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Former Bordentown Police Chief Found Guilty Of Lying To FBI In Alleged Hate Crime Assault Of Handcuffed Teen

CAMDEN, N.J. (CBS) -- A federal jury has ruled a former Bordentown police chief is guilty of lying to the FBI. The verdict comes on the sixth day of deliberations on a federal hate crime assault case.

The judge has spoken but there's still work ahead for the jury.

Frank Nucera was found guilty of lying to the FBI, but the jury must still decide on other charges.

Meanwhile, legal experts say a jury deliberating for six days is highly unusual in a trial that is now in its third week.

Nucera worked as a law enforcement officer for 30 years. But now he's on the other side of the law, convicted of lying to the FBI in the investigation into the hate crime assault of a black teenager.

Authorities say the teen was found swimming in a pool at the Ramada Hotel in Bordentown without having purchased a room in 2016.

When police arrived, they handcuffed the teen. But when Nucera got to the scene for backup, he allegedly slammed the teen's head into a doorjam and began punching him.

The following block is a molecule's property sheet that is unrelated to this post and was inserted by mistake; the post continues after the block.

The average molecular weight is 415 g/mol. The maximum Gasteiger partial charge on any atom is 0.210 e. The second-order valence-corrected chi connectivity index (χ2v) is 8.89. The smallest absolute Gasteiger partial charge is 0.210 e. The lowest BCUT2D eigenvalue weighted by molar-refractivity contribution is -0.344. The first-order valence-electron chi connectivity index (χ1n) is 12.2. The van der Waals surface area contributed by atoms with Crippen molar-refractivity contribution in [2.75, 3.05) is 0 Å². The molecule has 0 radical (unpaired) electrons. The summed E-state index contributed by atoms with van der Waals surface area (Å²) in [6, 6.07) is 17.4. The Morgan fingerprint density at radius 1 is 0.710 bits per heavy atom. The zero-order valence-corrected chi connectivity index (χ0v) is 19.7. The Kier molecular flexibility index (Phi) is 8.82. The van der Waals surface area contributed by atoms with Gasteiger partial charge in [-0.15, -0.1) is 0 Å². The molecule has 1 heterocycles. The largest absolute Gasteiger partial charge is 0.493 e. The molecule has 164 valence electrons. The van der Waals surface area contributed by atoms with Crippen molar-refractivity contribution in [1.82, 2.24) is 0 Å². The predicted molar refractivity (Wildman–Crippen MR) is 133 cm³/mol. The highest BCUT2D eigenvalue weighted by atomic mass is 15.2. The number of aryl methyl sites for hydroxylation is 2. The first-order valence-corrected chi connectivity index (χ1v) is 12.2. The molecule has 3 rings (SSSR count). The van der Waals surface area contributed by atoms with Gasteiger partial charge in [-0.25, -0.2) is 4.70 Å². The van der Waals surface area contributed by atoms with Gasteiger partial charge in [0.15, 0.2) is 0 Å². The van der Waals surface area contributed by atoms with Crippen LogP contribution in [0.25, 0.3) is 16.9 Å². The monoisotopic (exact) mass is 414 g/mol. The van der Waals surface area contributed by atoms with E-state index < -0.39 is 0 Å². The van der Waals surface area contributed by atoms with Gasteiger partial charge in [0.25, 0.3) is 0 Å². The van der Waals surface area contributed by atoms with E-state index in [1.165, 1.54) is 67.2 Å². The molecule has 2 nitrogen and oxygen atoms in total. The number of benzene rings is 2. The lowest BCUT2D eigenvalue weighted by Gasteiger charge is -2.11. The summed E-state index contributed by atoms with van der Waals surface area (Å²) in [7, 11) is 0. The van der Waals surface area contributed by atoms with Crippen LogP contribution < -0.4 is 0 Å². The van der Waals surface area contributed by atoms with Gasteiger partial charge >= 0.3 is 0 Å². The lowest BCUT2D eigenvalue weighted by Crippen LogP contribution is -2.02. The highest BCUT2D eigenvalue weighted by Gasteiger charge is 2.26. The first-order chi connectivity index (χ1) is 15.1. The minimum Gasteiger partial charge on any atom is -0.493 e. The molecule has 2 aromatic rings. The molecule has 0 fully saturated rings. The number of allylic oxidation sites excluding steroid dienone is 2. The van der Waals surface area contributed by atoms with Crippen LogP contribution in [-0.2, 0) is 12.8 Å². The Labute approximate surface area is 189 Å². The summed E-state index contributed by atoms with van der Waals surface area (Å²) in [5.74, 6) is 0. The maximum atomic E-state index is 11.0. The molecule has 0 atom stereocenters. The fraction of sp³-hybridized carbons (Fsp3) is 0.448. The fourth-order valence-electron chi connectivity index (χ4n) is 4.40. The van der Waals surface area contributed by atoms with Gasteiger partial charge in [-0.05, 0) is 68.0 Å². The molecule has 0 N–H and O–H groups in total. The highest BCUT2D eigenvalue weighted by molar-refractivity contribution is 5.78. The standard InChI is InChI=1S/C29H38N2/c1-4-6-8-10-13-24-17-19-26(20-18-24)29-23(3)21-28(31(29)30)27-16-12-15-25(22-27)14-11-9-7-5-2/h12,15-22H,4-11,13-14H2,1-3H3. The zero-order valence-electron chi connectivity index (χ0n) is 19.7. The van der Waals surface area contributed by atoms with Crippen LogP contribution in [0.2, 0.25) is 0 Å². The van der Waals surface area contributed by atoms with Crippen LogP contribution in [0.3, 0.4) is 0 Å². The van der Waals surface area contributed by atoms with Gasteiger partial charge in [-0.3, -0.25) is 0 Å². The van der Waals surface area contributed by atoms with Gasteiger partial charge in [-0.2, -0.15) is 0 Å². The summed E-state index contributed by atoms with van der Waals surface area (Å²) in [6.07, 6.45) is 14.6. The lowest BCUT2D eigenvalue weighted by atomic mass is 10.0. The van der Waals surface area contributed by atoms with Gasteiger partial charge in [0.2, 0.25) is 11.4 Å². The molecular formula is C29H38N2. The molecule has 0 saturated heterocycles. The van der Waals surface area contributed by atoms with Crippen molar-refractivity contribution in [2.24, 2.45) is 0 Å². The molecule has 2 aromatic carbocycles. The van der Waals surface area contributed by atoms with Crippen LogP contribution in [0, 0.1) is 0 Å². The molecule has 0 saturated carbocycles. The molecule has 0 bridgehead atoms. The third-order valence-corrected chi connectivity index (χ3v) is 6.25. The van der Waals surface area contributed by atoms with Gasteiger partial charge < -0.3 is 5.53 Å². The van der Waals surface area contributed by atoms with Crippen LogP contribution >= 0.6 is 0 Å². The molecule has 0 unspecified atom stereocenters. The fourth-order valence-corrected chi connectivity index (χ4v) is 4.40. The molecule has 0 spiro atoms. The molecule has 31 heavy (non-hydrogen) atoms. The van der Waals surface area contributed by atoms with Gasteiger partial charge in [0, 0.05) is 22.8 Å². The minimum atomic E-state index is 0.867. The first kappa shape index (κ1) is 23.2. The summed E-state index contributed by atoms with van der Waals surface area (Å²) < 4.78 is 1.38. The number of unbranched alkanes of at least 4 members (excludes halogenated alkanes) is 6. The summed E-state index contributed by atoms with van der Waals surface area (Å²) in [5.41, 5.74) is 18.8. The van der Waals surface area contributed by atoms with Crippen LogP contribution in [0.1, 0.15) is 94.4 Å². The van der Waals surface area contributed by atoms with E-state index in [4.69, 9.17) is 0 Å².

An 11-page criminal complaint also shows Nucera repeatedly used racial slurs during his 10 years as Bordentown's police chief.

During his trial at the Federal Courthouse in Camden, Nucera's attorney admitted Nucera's language was inappropriate, but he also argued it was not a crime.

Still, federal prosecutors maintain Nucera's racist outbursts suggest the teen's head slamming was racially motivated.

"I've never had a jury out that long," attorney Gregg Zeff said.

Zeff is an attorney for the NAACP of New Jersey. He says the jury is likely taking its time because they understand the importance of the case and want to get the right verdict.

"Very, very difficult to convict a police officer," Zeff said. "Most police officers get the benefit of the doubt from jurors because of the work they do."

But many people in Bordentown see the hate crime assault as a black and white issue.

"He needs to be held accountable, absolutely," Ed Crawley said.

"Don't be surprised by what a jury does. They are the sound and voice of our community but they're unpredictable. You don't know what those people can bring to the table," Zeff said.

Nucera faces up to 20 years in prison and stands to lose his $8,800 monthly pension. He is expected to be sentenced for lying to the FBI in February.

The jury must now decide on the hate crime assault count and the excessive force count. On Thursday, the jury will continue deliberating or will tell the judge that they're deadlocked.

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